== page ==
August 15th will be celebrated the world over as Sri Aurobindo’s 150th birth anniversary
Sri Aurobindo is perhaps the greatest philosopher that India has produced since Ramanujacharya. And when I use the term philosopher, I mean by that term a seer, thinker, or metaphysician who has a systemic view of the world and is able to organize his perceptions and give us a coherent, consistent, comprehensive paradigm of the world. Or at least an approach to resolving the questions of human existence, the mystery of the world, and how a man may approach the challenges of life and existence.
He is a genius at the same level as Sri Krishna since he too integrated the various and often seemingly contradictory darshanas extant at their times into a unified metaphysics and vision in a manner that revitalized each darshana and contextualized them within a larger Vedantic understanding. Just like Sri Krishna integrated Vaishnava Bhakti traditions with Sankhya, Yoga, and Vedanta in an overarching vision, Sri Aurobindo too synthesized Tantra, Sankhya, Bhakti, Jnana, and Karma Yoga in a wider understanding of Vedanta. In addition, Sri Aurobindo also unified the Western philosophies in the Eastern darshana, including those of Nietzsche and Evolution, pre-Socratic thinkers, and Plato. He took the latest developments in Western thought and put them in perspective in a larger Indic frame of reference.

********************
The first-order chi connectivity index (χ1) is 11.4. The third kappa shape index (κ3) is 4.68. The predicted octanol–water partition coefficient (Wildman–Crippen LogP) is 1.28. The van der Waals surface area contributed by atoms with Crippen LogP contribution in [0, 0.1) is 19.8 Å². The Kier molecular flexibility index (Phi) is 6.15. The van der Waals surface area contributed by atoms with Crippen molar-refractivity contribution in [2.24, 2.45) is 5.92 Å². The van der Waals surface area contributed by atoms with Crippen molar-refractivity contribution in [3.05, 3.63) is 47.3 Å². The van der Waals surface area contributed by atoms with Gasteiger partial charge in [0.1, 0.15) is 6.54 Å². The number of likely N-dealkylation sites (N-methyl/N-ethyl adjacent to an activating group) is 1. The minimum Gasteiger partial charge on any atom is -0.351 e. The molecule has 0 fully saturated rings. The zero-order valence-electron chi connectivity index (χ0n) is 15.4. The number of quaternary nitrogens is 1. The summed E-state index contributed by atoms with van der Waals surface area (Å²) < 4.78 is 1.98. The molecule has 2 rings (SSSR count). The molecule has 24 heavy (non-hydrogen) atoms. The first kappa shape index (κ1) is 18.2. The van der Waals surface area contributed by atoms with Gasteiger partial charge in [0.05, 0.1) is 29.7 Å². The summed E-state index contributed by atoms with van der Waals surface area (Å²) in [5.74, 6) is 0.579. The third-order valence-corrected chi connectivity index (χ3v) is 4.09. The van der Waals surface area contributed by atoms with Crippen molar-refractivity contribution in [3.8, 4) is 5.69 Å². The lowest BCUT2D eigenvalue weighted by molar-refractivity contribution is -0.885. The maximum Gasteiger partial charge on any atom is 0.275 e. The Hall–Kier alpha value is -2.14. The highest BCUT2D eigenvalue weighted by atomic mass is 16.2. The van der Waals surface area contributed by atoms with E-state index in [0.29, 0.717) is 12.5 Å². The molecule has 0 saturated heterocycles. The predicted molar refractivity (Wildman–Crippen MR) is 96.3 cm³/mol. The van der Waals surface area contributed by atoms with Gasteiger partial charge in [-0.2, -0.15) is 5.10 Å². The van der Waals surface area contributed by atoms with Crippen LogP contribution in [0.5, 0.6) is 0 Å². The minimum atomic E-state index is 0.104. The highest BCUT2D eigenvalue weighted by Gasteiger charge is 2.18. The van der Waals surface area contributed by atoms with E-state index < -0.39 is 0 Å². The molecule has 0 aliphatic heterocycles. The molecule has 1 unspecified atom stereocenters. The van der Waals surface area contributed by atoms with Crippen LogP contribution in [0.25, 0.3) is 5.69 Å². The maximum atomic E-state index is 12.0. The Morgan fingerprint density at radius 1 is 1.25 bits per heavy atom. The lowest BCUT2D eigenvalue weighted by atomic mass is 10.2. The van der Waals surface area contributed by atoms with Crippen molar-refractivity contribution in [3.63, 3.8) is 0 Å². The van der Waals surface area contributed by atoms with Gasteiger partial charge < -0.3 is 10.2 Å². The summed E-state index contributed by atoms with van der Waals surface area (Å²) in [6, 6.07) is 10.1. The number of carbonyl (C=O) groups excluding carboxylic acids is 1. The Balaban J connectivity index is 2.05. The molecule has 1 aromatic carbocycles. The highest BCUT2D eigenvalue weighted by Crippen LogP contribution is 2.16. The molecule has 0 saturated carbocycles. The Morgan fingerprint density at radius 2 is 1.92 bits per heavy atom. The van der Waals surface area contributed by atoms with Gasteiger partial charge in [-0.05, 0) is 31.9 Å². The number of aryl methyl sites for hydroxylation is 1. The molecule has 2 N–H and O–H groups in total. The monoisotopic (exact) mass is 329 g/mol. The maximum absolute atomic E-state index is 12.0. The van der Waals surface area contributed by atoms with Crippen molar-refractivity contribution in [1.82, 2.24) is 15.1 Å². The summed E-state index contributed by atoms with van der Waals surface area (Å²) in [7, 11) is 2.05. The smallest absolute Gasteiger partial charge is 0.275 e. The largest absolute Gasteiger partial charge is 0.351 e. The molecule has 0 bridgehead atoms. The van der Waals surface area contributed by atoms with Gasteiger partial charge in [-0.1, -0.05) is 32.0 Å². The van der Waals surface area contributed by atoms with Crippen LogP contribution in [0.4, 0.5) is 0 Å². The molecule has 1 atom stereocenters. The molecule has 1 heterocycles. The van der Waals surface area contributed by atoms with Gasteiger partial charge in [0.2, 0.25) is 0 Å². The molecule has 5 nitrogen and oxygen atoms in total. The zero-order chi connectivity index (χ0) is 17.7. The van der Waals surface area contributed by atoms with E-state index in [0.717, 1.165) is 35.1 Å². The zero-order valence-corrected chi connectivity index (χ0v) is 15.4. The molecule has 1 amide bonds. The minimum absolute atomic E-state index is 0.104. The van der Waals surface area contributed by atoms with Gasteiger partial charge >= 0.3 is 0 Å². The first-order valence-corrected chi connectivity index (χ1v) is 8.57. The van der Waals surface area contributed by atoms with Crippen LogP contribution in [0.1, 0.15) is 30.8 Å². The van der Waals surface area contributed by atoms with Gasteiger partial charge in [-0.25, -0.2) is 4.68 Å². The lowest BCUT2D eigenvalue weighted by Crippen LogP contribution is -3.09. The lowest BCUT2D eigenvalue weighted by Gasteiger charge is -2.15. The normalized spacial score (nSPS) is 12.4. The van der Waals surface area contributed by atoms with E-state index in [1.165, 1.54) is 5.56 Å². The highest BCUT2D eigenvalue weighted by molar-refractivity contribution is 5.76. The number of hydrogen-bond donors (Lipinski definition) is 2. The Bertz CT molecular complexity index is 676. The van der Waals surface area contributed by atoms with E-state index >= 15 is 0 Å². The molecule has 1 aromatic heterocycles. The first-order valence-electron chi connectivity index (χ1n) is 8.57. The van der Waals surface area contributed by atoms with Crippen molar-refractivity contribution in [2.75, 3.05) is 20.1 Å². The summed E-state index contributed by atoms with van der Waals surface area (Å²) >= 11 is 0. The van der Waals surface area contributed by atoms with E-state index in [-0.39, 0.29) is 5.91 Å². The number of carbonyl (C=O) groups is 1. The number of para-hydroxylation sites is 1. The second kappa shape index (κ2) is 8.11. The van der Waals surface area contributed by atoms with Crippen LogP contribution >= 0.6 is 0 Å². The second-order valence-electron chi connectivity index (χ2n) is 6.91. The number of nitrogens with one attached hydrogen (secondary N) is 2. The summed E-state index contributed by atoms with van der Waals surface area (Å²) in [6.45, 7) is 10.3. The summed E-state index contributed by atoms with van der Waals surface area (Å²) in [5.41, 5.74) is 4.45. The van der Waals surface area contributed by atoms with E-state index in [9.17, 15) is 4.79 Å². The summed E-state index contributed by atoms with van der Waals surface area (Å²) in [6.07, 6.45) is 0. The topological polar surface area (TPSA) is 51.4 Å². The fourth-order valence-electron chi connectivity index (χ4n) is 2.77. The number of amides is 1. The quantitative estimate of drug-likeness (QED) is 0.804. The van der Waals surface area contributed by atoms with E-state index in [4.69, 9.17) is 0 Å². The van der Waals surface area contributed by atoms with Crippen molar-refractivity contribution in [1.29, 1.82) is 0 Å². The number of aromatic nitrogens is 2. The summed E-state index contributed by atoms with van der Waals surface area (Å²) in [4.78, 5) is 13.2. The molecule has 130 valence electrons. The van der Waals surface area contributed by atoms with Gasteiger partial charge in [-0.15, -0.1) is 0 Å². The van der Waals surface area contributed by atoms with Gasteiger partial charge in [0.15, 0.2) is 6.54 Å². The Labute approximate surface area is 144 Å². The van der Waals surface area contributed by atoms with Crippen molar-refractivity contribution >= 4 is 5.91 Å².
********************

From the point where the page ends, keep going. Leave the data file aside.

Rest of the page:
He also created a program for national revitalization and brought India’s darshana back to its own people that they had forgotten under the centuries of foreign rule and subjugation. A true understanding of Vedas and Upanishads based on his own spiritual experiences and investigations, linguistic research, and insights was brought to a people who had forgotten their own svadharma and had become slaves not only outwardly but also inwardly. This intellectual, cultural, and spiritual freedom that he aspired for his people created the svarajya movement in the early 20th century in India at a time when it was considered an impossibility and a delusion.